Good News for Gulfport Beach

The photos, provided by Gulfport City Councilmember Dan Liedtke, Ward 1, show Gulfport Beach as it is now and what it would look like if the council’s plans to expand it come to fruition. The light areas in the water are “muck,” which cannot be reused on the beach, Liedtke said.
Photos provided by Gulfport City Councilmember Dan Liedtke, Ward 1, show Gulfport Beach as it is now and what it would look like if the council’s plans to expand it come to fruition. The light areas in the water are “muck,” which cannot be reused on the beach, Liedtke said.
Gulfport’s effort to rebuild its beach is moving forward, leading to optimism among city officials that the money needed for the job may be secured.

City officials have been trying to get money to re-nourish the beach for a year and a half, City Councilmember Dan Liedtke, Ward 1, said Friday, July 3. They also want to make the beach more resilient to potential natural disasters. Such projects are expensive, however.

“The main issue is funding,” Liedtke said.

Liedtke estimated that the sand to expand the beach would cost $1.5 to $2 million. Because Boca Ciega Bay is so shallow, the sand has to be trucked in instead of barged in, which adds to the price. Increasing the beach’s disaster resilience with projects to reduce flooding and damage would cost extra.

The beach is vital to Gulfport’s economic health. It attracts visitors to the city, its shops and its restaurants; it brings boats to the marina and boosts local property values. But the size and shape of the beach changes constantly, molded by the wind and the sea.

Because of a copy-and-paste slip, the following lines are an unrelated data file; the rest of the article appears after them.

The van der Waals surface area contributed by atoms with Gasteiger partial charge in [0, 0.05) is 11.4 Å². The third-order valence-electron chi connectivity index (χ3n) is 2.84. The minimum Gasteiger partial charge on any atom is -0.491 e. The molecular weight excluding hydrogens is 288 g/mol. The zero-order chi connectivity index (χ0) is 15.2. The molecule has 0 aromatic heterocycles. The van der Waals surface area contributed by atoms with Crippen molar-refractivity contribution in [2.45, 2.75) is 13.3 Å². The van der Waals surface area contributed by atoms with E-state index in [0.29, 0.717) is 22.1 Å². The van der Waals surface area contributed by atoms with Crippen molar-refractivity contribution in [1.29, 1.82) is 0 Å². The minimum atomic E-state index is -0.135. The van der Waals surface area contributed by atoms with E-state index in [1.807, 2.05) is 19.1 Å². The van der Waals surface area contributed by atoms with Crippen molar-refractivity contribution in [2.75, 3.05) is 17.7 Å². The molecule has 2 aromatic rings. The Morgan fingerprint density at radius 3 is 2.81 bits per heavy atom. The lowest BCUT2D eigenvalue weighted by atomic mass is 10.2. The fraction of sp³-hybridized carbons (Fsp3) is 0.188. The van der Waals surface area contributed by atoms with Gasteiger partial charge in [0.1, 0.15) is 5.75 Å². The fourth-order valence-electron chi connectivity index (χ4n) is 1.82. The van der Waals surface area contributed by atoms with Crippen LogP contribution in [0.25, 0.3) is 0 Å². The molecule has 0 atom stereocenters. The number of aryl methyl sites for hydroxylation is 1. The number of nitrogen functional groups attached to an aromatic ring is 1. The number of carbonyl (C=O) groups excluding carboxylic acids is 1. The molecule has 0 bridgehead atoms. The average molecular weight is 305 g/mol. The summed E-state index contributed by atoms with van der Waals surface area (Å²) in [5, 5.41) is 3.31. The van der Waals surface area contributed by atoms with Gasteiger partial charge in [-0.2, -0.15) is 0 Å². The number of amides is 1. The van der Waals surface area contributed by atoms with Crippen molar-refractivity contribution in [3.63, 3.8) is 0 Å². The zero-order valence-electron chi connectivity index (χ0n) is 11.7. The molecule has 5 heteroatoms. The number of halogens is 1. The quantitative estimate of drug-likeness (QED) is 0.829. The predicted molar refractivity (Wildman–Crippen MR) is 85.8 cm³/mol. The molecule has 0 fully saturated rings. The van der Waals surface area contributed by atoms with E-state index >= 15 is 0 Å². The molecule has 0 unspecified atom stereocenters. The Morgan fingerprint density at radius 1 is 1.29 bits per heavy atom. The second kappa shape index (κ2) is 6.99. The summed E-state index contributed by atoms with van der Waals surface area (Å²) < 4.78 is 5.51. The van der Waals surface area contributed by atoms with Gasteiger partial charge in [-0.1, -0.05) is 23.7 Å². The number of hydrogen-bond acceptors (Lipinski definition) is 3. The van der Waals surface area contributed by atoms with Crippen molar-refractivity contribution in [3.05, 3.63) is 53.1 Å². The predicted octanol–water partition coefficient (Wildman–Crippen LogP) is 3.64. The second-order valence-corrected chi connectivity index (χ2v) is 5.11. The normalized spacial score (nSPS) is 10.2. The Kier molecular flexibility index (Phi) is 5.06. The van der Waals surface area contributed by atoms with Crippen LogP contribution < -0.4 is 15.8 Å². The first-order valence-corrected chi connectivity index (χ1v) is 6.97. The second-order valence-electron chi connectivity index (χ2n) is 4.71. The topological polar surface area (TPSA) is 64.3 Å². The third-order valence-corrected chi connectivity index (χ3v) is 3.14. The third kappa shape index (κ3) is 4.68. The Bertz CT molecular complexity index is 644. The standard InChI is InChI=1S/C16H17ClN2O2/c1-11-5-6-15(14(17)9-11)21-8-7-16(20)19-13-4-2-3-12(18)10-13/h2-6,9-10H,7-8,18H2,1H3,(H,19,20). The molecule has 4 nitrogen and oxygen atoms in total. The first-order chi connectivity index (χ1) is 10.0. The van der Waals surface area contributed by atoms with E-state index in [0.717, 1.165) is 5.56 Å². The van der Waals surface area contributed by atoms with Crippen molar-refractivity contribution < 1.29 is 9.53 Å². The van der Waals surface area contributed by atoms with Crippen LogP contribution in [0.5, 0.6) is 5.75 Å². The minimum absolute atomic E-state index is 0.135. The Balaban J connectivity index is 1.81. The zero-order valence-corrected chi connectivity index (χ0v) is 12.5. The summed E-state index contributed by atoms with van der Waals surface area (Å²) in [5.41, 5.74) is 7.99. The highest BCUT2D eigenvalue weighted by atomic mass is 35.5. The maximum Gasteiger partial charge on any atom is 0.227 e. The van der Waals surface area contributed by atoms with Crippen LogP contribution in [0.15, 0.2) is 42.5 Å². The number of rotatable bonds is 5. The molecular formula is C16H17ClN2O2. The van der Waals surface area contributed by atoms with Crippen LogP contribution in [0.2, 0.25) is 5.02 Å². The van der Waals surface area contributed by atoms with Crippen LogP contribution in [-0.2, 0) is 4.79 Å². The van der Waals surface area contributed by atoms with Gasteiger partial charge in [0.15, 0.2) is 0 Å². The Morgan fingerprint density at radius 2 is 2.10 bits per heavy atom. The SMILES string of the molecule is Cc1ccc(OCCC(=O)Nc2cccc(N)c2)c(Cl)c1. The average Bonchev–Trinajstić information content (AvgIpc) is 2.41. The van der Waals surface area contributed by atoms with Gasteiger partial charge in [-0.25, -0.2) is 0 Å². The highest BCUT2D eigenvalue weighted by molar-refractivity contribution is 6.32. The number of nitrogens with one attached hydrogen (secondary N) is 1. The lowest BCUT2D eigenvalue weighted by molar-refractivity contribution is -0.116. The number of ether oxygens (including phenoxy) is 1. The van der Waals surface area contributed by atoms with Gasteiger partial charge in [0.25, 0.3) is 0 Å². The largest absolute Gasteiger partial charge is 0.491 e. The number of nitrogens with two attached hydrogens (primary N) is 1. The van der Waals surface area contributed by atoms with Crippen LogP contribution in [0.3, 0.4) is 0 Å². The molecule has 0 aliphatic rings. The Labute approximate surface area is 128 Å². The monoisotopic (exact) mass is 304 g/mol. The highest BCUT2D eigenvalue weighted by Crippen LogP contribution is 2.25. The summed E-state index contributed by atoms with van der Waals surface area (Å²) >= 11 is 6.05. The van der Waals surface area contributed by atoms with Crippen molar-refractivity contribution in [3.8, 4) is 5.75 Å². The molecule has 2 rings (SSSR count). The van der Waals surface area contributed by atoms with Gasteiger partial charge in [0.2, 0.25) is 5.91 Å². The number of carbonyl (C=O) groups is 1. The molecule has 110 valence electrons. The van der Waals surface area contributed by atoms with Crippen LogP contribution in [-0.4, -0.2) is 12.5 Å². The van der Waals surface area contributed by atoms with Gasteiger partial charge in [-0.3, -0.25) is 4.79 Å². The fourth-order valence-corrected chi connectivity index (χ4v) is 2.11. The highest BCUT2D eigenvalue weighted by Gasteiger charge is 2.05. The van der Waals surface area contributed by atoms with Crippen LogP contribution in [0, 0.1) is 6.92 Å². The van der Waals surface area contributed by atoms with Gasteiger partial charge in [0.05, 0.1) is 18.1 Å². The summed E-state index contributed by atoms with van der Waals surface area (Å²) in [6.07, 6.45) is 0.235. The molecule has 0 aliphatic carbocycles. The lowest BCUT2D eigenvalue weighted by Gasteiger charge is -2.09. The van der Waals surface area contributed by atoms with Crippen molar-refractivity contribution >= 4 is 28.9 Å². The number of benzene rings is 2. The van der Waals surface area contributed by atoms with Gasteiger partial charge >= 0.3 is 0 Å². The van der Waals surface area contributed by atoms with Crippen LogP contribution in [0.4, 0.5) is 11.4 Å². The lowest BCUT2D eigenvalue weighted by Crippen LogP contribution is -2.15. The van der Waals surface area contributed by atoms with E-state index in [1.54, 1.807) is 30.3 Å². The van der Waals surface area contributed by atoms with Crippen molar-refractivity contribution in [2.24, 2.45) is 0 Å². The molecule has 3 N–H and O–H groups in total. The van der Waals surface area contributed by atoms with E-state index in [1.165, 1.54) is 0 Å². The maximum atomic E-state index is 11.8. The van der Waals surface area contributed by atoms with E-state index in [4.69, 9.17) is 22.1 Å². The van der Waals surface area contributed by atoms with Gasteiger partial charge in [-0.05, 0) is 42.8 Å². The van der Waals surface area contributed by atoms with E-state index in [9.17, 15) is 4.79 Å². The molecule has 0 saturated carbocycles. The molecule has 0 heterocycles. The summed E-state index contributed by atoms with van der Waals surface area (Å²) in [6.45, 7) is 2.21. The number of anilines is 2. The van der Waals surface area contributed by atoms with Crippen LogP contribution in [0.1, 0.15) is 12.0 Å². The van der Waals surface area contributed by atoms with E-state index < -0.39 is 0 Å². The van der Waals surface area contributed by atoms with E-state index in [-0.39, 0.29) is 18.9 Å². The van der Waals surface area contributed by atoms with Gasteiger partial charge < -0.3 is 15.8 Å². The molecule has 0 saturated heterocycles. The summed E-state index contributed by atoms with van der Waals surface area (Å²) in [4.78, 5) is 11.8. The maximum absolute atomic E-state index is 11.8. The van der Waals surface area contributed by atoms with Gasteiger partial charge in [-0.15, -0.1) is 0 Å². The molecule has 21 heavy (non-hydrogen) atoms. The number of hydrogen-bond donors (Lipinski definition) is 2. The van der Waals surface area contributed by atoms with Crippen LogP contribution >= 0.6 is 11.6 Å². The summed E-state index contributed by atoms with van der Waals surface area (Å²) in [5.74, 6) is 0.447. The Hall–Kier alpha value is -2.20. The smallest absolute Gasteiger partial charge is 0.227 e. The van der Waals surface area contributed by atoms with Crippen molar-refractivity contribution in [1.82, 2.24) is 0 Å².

Gulfport Beach: "After" proposed result.
Gulfport Beach: “After” proposed result.

In the early part of the 1900s what is now beach was mainly mangroves, Liedtke said, but the beach grew along with the community. Currently the beach is the smallest it has been in decades, with Tropical Storm Debby dealing it a major blow in June 2012, he said.

Sand was last added to the beach in 1994, when the U.S. Army Corps of Engineers brought in about 30,000 cubic yards with money provided by Pinellas County, City Manager Jim O’Reilly said Monday July 6.

There’s hope that the Corps of Engineers will step in again. Corps officials visited Gulfport on May 27 to evaluate the beach and agreed to ask Congress for $50,000 for further study. The outcome of the request will be known by the end of the year, O’Reilly said, and if all goes well, Gulfport should have its expanded beach within five years.

Meanwhile, in a related development, O’Reilly told the Gulfport City Council on Tuesday July 7 that the city stands to receive about $1.6 million – $1.2 million after legal fees – as part of a recent settlement announced between oil company BP and five coastal states affected by the 2010 Deepwater Horizon oil spill. Once the money is allocated, the council will decide how to use it.

Gulfport Mayor Sam Henderson said the money would not be incorporated into the city budget until it was in hand, which would not be for months.

Beach nourishment, infrastructure, water quality projects. All [are] on the table under [the] current agreement, he said July 8 via text message.

 

Don't be shy. Tell us what you think.